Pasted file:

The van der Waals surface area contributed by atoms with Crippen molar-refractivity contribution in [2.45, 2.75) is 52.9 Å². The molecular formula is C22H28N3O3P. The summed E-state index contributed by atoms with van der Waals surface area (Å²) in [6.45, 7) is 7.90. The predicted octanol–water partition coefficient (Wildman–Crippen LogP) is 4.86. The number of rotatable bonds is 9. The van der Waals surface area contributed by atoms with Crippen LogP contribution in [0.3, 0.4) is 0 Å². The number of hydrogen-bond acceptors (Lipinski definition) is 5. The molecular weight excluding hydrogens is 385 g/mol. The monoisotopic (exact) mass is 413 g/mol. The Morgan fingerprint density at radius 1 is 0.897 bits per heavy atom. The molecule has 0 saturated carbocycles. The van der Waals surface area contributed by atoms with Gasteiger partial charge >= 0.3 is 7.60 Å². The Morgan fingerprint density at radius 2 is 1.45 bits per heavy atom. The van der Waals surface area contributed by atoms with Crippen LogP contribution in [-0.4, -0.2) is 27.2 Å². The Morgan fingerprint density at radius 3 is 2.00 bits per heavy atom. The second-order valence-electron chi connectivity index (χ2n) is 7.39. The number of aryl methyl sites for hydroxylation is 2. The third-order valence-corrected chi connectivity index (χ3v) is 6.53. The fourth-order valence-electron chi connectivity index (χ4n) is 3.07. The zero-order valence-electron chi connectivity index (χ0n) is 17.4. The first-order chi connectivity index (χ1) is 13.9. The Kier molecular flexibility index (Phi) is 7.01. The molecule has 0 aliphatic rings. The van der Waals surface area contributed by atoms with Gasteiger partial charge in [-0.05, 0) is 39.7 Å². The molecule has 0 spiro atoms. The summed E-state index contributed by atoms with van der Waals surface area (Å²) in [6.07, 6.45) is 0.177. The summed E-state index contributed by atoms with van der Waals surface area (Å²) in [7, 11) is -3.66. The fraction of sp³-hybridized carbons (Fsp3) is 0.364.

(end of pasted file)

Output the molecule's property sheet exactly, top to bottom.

The van der Waals surface area contributed by atoms with Crippen molar-refractivity contribution in [2.45, 2.75) is 52.9 Å². The molecular formula is C22H28N3O3P. The summed E-state index contributed by atoms with van der Waals surface area (Å²) in [6.45, 7) is 7.90. The predicted octanol–water partition coefficient (Wildman–Crippen LogP) is 4.86. The number of rotatable bonds is 9. The van der Waals surface area contributed by atoms with Crippen LogP contribution in [0.3, 0.4) is 0 Å². The number of hydrogen-bond acceptors (Lipinski definition) is 5. The molecular weight excluding hydrogens is 385 g/mol. The monoisotopic (exact) mass is 413 g/mol. The Morgan fingerprint density at radius 1 is 0.897 bits per heavy atom. The molecule has 0 saturated carbocycles. The van der Waals surface area contributed by atoms with Gasteiger partial charge >= 0.3 is 7.60 Å². The Morgan fingerprint density at radius 2 is 1.45 bits per heavy atom. The van der Waals surface area contributed by atoms with Crippen LogP contribution in [-0.4, -0.2) is 27.2 Å². The Morgan fingerprint density at radius 3 is 2.00 bits per heavy atom. The second-order valence-electron chi connectivity index (χ2n) is 7.39. The number of aryl methyl sites for hydroxylation is 2. The third-order valence-corrected chi connectivity index (χ3v) is 6.53. The fourth-order valence-electron chi connectivity index (χ4n) is 3.07. The zero-order valence-electron chi connectivity index (χ0n) is 17.4. The first-order chi connectivity index (χ1) is 13.9. The Kier molecular flexibility index (Phi) is 7.01. The molecule has 0 aliphatic rings. The van der Waals surface area contributed by atoms with Gasteiger partial charge in [-0.05, 0) is 39.7 Å². The molecule has 0 spiro atoms. The summed E-state index contributed by atoms with van der Waals surface area (Å²) in [6.07, 6.45) is 0.177. The summed E-state index contributed by atoms with van der Waals surface area (Å²) in [7, 11) is -3.66. The fraction of sp³-hybridized carbons (Fsp3) is 0.364.